Many Americans Get Early Start on their Summer Vacation, as Vacation Deficit Shrinks Across the Country
Nearly Half (47%) of Americans Turning to Social Network Sites for their Summer Travel Inspiration
Monday, June 25, 2012
New York, NY – More than one in ten (13%) Americans have got an early start on their summer vacation this year, up 5 points from last year, having traveled for at least a week to a destination at least 100 miles from their home, according to a new Ipsos Public Affairs poll conducted on behalf of Allianz Global Assistance USA. Further, nearly half (44%) of Americans are ‘confident’ (32% strongly/12% somewhat) that they will take a summer vacation this year. Combining those who have taken a vacation with those who are confident they’ll take one, nearly six in ten (56%) Americans are likely to hit the road this summer, up 3 points from last year. This also exceeds the 50% of Americans who say they typically take a summer vacation.
While three in ten (31%) aren’t confident (22% not at all/9% not very) they’ll get a summer vacation, another 12% won’t take a summer vacation but intend to take an annual vacation at another time of the year.
Many Americans appear to be loosening the purse strings for their summer vacations this year. While last year a higher proportion of Americans said they were going to spend less (21%), not more (12%) on their vacation than the year before, this year, a higher proportion of Americans say they’ll spend more (17%), rather than less (14%). Three in ten (28%) will spend roughly the same amount as they did last year.
That some Americans are willing to spend more than they did last year is perhaps reflected in the higher proportion of Americans who have already travelled this year. However, among those who are confident they’ll take a vacation this summer but haven’t already gone, the average anticipated expenditure is $1,565 – down roughly 8% since last year. So while Americans who have yet to vacation are intending to spend less, this is likely balanced out by a higher proportion of Americans who have already vacationed this year.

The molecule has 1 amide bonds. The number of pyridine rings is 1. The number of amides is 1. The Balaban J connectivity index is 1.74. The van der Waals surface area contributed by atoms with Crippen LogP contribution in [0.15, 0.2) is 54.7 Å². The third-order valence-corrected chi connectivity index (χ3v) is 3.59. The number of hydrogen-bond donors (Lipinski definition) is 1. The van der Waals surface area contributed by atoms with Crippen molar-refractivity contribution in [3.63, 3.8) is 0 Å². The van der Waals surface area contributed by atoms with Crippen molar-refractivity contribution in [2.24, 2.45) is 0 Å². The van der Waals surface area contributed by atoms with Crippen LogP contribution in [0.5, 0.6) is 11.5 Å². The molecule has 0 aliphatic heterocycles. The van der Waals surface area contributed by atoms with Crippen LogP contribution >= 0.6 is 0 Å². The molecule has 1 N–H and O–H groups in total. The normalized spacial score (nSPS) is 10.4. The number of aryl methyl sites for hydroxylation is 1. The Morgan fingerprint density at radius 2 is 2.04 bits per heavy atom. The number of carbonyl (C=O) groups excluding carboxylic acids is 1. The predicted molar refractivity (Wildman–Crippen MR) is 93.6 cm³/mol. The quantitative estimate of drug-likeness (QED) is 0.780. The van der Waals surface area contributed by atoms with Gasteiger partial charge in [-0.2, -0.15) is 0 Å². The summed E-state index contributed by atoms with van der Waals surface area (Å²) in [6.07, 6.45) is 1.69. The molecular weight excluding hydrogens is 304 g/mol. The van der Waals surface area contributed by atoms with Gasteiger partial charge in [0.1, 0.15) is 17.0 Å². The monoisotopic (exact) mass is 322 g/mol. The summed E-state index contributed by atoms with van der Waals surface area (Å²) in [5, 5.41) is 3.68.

Generational Divide: Travel Inspiration and Airport Mishaps...
The data reveal that a majority (52%) of Americans who are confident that they’ll take a vacation this year are turning to social media to get their inspiration. Three in ten (29%) are using Facebook for guidance, while others are using sites such as Tripadvisor (14%), Twitter (6%) and Pinterest (4%).
Focusing on those who are using social media for travel inspiration, regardless of whether or not they intend to travel this year, three quarters (73%) of young adults aged 18 to 34 are using social media for inspiration, compared to 45% of those aged 35 to 54. In fact, even one quarter (24%) of adults aged 55+ are using social media platforms to help with their travel decisions.
Young people are not only leading the way on social media when looking for travel options, but they also have different attitudes and experiences about travelling – in particular, what to do while delayed at the airport. Imagining that their flight is delayed for several hours, while three in ten (28%) Americans would get right down to business and immediately call their travel agent or get in line to try and get rebooked, it is predominantly those aged 35 to 54 (30%) and 55 and older (29%) that would take this course of action. Just one quarter (24%) of adults aged 18 to 34 would do the same.